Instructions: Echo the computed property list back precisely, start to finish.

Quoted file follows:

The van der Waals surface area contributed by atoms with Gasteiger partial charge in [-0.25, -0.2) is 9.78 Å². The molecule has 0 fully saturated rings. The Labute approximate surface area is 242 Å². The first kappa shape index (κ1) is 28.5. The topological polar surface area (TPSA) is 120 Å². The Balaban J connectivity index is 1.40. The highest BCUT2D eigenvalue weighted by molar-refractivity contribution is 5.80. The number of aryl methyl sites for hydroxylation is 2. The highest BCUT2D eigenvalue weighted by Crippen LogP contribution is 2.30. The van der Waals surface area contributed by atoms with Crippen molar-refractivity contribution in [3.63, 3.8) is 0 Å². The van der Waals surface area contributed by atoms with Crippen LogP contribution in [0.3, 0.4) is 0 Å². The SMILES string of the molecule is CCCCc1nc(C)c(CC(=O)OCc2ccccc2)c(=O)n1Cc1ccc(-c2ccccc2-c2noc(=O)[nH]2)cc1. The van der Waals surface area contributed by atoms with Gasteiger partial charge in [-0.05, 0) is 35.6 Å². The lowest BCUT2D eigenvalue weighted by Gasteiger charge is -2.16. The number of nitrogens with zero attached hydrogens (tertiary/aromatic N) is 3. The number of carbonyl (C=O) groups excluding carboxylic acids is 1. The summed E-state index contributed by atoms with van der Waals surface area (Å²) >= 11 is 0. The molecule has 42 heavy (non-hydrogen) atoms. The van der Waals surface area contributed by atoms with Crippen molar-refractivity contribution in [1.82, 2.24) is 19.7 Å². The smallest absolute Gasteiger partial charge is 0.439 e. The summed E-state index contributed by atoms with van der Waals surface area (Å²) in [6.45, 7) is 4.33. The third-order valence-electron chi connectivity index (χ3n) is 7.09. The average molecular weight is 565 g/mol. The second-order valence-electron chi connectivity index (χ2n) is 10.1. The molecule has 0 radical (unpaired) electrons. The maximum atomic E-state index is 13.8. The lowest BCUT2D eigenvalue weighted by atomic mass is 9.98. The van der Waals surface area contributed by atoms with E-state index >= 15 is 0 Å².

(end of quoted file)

The van der Waals surface area contributed by atoms with Gasteiger partial charge in [-0.25, -0.2) is 9.78 Å². The molecule has 0 fully saturated rings. The Labute approximate surface area is 242 Å². The first kappa shape index (κ1) is 28.5. The topological polar surface area (TPSA) is 120 Å². The Balaban J connectivity index is 1.40. The highest BCUT2D eigenvalue weighted by molar-refractivity contribution is 5.80. The number of aryl methyl sites for hydroxylation is 2. The highest BCUT2D eigenvalue weighted by Crippen LogP contribution is 2.30. The van der Waals surface area contributed by atoms with Crippen molar-refractivity contribution in [3.63, 3.8) is 0 Å². The van der Waals surface area contributed by atoms with Crippen LogP contribution in [0.3, 0.4) is 0 Å². The SMILES string of the molecule is CCCCc1nc(C)c(CC(=O)OCc2ccccc2)c(=O)n1Cc1ccc(-c2ccccc2-c2noc(=O)[nH]2)cc1. The van der Waals surface area contributed by atoms with Gasteiger partial charge in [-0.05, 0) is 35.6 Å². The lowest BCUT2D eigenvalue weighted by Gasteiger charge is -2.16. The number of nitrogens with zero attached hydrogens (tertiary/aromatic N) is 3. The number of carbonyl (C=O) groups excluding carboxylic acids is 1. The summed E-state index contributed by atoms with van der Waals surface area (Å²) >= 11 is 0. The molecule has 42 heavy (non-hydrogen) atoms. The van der Waals surface area contributed by atoms with Crippen molar-refractivity contribution in [1.82, 2.24) is 19.7 Å². The smallest absolute Gasteiger partial charge is 0.439 e. The summed E-state index contributed by atoms with van der Waals surface area (Å²) in [6.45, 7) is 4.33. The third-order valence-electron chi connectivity index (χ3n) is 7.09. The average molecular weight is 565 g/mol. The second-order valence-electron chi connectivity index (χ2n) is 10.1. The molecule has 0 radical (unpaired) electrons. The maximum atomic E-state index is 13.8. The lowest BCUT2D eigenvalue weighted by atomic mass is 9.98. The van der Waals surface area contributed by atoms with E-state index >= 15 is 0 Å².